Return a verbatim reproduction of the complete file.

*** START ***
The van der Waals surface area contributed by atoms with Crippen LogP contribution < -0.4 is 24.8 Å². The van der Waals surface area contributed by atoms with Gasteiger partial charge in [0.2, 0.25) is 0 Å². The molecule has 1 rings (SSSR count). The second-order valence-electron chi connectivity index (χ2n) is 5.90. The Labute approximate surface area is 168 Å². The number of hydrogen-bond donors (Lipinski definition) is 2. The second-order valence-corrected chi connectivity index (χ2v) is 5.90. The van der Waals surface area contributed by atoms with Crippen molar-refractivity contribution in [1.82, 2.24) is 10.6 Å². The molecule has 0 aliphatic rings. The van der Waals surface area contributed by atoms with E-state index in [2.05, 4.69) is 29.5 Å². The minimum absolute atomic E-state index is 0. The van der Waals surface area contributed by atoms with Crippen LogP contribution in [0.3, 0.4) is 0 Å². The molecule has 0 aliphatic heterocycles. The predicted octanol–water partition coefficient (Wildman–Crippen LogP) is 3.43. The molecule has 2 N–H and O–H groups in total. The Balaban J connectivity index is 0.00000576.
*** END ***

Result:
The van der Waals surface area contributed by atoms with Crippen LogP contribution < -0.4 is 24.8 Å². The van der Waals surface area contributed by atoms with Gasteiger partial charge in [0.2, 0.25) is 0 Å². The molecule has 1 rings (SSSR count). The second-order valence-electron chi connectivity index (χ2n) is 5.90. The Labute approximate surface area is 168 Å². The number of hydrogen-bond donors (Lipinski definition) is 2. The second-order valence-corrected chi connectivity index (χ2v) is 5.90. The van der Waals surface area contributed by atoms with Crippen molar-refractivity contribution in [1.82, 2.24) is 10.6 Å². The molecule has 0 aliphatic rings. The van der Waals surface area contributed by atoms with E-state index in [2.05, 4.69) is 29.5 Å². The minimum absolute atomic E-state index is 0. The van der Waals surface area contributed by atoms with Crippen LogP contribution in [0.3, 0.4) is 0 Å². The molecule has 0 aliphatic heterocycles. The predicted octanol–water partition coefficient (Wildman–Crippen LogP) is 3.43. The molecule has 2 N–H and O–H groups in total. The Balaban J connectivity index is 0.00000576.